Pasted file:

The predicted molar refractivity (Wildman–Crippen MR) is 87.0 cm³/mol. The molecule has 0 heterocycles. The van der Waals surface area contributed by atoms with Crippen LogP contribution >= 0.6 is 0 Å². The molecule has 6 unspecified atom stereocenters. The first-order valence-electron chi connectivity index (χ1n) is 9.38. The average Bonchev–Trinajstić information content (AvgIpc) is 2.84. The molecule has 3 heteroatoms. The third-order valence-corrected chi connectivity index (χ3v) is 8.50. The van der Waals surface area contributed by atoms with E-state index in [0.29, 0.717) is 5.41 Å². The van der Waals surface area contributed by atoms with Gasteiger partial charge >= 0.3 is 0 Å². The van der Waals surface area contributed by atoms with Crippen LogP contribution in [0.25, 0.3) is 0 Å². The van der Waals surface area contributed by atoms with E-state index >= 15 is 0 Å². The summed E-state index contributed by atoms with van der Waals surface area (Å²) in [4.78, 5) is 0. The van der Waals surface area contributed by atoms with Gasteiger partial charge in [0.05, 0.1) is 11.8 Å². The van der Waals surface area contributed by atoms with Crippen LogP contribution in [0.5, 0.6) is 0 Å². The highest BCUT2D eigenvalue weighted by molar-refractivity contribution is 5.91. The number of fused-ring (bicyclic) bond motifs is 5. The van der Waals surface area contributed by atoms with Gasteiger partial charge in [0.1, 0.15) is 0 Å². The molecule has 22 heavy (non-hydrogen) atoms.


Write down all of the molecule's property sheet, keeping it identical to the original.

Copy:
The predicted molar refractivity (Wildman–Crippen MR) is 87.0 cm³/mol. The molecule has 0 heterocycles. The van der Waals surface area contributed by atoms with Crippen LogP contribution >= 0.6 is 0 Å². The molecule has 6 unspecified atom stereocenters. The first-order valence-electron chi connectivity index (χ1n) is 9.38. The average Bonchev–Trinajstić information content (AvgIpc) is 2.84. The molecule has 3 heteroatoms. The third-order valence-corrected chi connectivity index (χ3v) is 8.50. The van der Waals surface area contributed by atoms with E-state index in [0.29, 0.717) is 5.41 Å². The van der Waals surface area contributed by atoms with Gasteiger partial charge >= 0.3 is 0 Å². The van der Waals surface area contributed by atoms with Crippen LogP contribution in [0.25, 0.3) is 0 Å². The van der Waals surface area contributed by atoms with E-state index >= 15 is 0 Å². The summed E-state index contributed by atoms with van der Waals surface area (Å²) in [4.78, 5) is 0. The van der Waals surface area contributed by atoms with Gasteiger partial charge in [0.05, 0.1) is 11.8 Å². The van der Waals surface area contributed by atoms with Crippen LogP contribution in [0.5, 0.6) is 0 Å². The highest BCUT2D eigenvalue weighted by molar-refractivity contribution is 5.91. The number of fused-ring (bicyclic) bond motifs is 5. The van der Waals surface area contributed by atoms with Gasteiger partial charge in [0.1, 0.15) is 0 Å². The molecule has 22 heavy (non-hydrogen) atoms.